Who makes planning policy in this town?
Hint: It's not the Philadelphia Planning Commission.
Sure, the commission just wrapped up a citywide master plan, a project that took six long years and includes 18 individualized neighborhood plans. It's busy redrawing the city's zoning maps to reflect a new commitment to density and walkability. Only last week, it issued an important new housing report that calls for beefing up density around transit stations.
But none of that matters to the Zoning Board of Adjustment, the agency that, thanks to the peculiarities of the city's Home Rule Charter, has the last word on Philadelphia's land-use issues. The current zoning board, chaired by the lobbyist and former Councilman Frank DiCicco, routinely tosses the commission's detailed reports in the trash with a wink and a smirk, and then goes about making planning policy on the fly.
The board did it again Oct. 3 when it voted by 5-0 to allow Michael Grasso's Metro Development to install a self-storage facility at Broad and Spring Garden Streets. Because those storage operations generate no foot traffic, they create a dead zone in the middle of urban neighborhoods. His would have a retail tenant on the ground floor, but that's not enough to bring life to the project. No self-respecting city allows storage units downtown, and happily, they are prohibited in most of Center City.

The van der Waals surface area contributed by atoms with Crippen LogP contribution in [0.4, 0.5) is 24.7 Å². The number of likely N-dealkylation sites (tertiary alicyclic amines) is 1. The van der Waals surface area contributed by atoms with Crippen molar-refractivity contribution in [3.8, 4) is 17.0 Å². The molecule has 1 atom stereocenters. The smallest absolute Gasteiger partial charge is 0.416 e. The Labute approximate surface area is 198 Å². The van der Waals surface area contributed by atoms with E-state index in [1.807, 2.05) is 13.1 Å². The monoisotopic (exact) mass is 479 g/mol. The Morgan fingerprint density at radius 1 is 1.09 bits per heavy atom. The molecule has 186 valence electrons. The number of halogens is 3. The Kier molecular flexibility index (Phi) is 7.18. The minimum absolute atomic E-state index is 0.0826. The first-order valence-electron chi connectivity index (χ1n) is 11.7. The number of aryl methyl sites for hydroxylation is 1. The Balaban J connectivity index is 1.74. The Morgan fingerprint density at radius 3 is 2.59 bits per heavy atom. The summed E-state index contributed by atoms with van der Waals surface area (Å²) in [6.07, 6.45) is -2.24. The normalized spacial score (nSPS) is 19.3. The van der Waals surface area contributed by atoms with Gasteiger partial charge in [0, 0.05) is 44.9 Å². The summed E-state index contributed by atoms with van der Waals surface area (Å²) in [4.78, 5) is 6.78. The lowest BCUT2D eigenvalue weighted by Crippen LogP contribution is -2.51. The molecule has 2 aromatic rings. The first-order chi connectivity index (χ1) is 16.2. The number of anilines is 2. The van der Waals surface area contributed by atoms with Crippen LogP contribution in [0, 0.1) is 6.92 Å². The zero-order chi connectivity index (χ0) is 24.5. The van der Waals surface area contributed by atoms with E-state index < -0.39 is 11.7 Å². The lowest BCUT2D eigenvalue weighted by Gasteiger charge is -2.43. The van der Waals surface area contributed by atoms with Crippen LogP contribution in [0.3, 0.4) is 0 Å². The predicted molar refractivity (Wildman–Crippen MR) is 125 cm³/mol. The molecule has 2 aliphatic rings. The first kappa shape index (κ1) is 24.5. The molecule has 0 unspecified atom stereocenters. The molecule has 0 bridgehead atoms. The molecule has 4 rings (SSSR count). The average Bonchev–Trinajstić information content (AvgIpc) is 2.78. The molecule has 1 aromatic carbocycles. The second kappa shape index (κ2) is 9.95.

Grasso's property at 1314-32 Spring Garden occupies the far edge of the central core, in an area that should be a thriving commercial and residential district. In case you're having trouble picturing it, the site is 50 paces from the Broad Street Line, a 10-minute stroll from City Hall, three short blocks from the new Rail Park. You know, the $10 million showpiece that is supposed to help jump-start development in the former industrial quadrant north of Vine Street.
Under the current zoning, Grasso could legally build just about anything on this piece of ground. An apartment tower. An office building. Rowhouses. When the 2,000-square-foot surface parking lot was remapped in 2015, it was assigned one of the city's densest zoning classifications, CMX-4. Grasso also has more financial wiggle room than many developers. Unlike his colleagues, who have to pay a king's ransom to get their hands on a well-located site, Grasso picked up this one in 1994 for $350,000. That's peanuts in today's market.
The Planning Commission vigorously objected when Grasso put forward his proposal for the giant public closet on Spring Garden's eclectic boulevard. So did the Callowhill Neighborhood Association. Councilman Mark Squilla also weighed in, urging the zoning board to reject Grasso's variance request.
Yet members ignored them, even the district councilperson, and handed Grasso his variance on a silver platter. (Hey, doesn't councilmanic prerogative mean anything anymore?)
It's not the first time since Mayor Kenney took office that the board has handed down a decision that runs contrary to the rules of good planning. To the astonishment of just about everyone, its members last year tried to block the Post Bros. company — considered Public Enemy No. 1 by Philadelphia's powerful construction unions — from turning an empty warehouse at Ninth and Poplar Streets into apartments, even though dozens of similar buildings in Philadelphia have been converted to residential use. The zoning board's ruling was later overturned by the courts.